Spouses Can Apply Online For Benefits

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You probably already know that when it comes time to apply for retirement, you can do it online at www.socialsecurity .gov/applyonline. But did you know that spouses can apply online, too?

That’s right. If you are a spouse applying for benefits based on your husband’s or wife’s record, you can do it online from the convenience of your own home. It’s so easy!

Wonder whether you may qualify to apply for spouse’s benefits? If you are a spouse who has not worked or who has worked for very low wages, you could be entitled to a benefit equal to as much as one-half of your retired spouse’s full benefit. Even if you are divorced, you may be eligible for benefits based on the employment record of your former spouse.

To get benefits on your spouse’s record, you must be at least age 62 or have a qualifying child in your care — a child who is under age 16 or who receives Social Security disability benefits.

The amount of your spousal benefit depends on your age at retirement. If you begin receiving benefits before full retirement age, your benefits will be permanently reduced in most cases.

You also may be eligible for a retirement benefit based on your own earnings. If that benefit is higher than the spousal benefit, Social Security would pay you the higher benefit. We compare which of the two benefits would be more beneficial to you, and discuss the options you have. If you have reached your full retirement age and are eligible for a spouse’s benefit as well as your own retirement benefit, you may choose to receive the spouse’s benefits only in order to continue accruing delayed retirement credits on your own Social Security record. You may then file for benefits at a later date and receive a higher monthly benefit based on the effect of delayed retirement credits. Remember that if you are a spouse who is taking care of a minor child (16 or under) or a child who is disabled and gets Social Security benefits on your or your spouse’s record, you can receive a benefit, regardless of your retirement age.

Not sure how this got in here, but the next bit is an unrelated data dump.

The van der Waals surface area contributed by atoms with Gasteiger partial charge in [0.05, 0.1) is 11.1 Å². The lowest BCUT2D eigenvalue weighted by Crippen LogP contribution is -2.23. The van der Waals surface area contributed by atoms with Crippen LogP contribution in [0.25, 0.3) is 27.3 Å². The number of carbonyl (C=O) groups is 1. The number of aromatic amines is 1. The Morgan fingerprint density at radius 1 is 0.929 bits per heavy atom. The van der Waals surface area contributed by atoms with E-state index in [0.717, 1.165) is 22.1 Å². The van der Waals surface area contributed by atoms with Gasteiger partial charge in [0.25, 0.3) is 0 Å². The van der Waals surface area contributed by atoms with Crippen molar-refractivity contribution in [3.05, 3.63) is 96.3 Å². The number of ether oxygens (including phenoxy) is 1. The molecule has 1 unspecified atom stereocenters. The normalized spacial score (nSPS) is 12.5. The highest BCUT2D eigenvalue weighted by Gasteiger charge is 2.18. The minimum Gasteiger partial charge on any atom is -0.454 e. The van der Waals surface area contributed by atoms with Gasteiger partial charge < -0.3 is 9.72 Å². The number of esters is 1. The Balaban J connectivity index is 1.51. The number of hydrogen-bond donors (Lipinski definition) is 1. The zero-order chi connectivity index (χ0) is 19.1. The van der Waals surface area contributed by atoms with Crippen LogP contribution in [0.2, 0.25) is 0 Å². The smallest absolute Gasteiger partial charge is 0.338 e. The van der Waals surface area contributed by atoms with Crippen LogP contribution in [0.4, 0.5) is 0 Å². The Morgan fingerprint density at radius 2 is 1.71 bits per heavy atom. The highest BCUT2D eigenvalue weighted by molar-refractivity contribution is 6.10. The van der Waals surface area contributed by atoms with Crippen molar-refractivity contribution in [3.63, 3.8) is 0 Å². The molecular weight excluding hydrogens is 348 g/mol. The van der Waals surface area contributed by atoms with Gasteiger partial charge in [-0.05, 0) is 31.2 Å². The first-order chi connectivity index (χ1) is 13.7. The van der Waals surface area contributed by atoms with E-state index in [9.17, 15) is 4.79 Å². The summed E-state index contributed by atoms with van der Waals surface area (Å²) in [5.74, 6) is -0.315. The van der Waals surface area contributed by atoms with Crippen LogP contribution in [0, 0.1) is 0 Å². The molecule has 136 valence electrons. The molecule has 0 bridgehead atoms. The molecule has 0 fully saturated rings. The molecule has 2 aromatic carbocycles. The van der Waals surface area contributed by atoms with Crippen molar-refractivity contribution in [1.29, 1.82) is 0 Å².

Read more about Social Security Retirement Benefits at www.socialsecurity.gov/pubs/10035.html.

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